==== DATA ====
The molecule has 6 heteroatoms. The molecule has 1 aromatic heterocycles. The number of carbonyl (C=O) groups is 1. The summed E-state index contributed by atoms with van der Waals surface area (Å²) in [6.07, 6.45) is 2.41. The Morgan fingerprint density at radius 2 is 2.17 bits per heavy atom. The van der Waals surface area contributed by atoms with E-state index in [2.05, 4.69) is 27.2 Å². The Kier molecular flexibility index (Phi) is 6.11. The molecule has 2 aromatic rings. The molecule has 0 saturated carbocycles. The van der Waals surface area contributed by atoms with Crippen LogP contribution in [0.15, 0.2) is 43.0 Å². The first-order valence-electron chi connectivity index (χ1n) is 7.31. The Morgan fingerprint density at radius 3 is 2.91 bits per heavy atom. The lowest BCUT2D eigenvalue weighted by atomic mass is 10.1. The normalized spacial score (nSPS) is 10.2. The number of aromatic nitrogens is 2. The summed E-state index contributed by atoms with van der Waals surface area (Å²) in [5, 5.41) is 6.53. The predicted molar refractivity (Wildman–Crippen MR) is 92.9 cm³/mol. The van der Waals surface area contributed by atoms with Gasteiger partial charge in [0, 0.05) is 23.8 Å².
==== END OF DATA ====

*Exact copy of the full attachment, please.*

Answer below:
The molecule has 6 heteroatoms. The molecule has 1 aromatic heterocycles. The number of carbonyl (C=O) groups is 1. The summed E-state index contributed by atoms with van der Waals surface area (Å²) in [6.07, 6.45) is 2.41. The Morgan fingerprint density at radius 2 is 2.17 bits per heavy atom. The van der Waals surface area contributed by atoms with E-state index in [2.05, 4.69) is 27.2 Å². The Kier molecular flexibility index (Phi) is 6.11. The molecule has 2 aromatic rings. The molecule has 0 saturated carbocycles. The van der Waals surface area contributed by atoms with Crippen LogP contribution in [0.15, 0.2) is 43.0 Å². The first-order valence-electron chi connectivity index (χ1n) is 7.31. The Morgan fingerprint density at radius 3 is 2.91 bits per heavy atom. The lowest BCUT2D eigenvalue weighted by atomic mass is 10.1. The normalized spacial score (nSPS) is 10.2. The number of aromatic nitrogens is 2. The summed E-state index contributed by atoms with van der Waals surface area (Å²) in [5, 5.41) is 6.53. The predicted molar refractivity (Wildman–Crippen MR) is 92.9 cm³/mol. The van der Waals surface area contributed by atoms with Gasteiger partial charge in [0, 0.05) is 23.8 Å².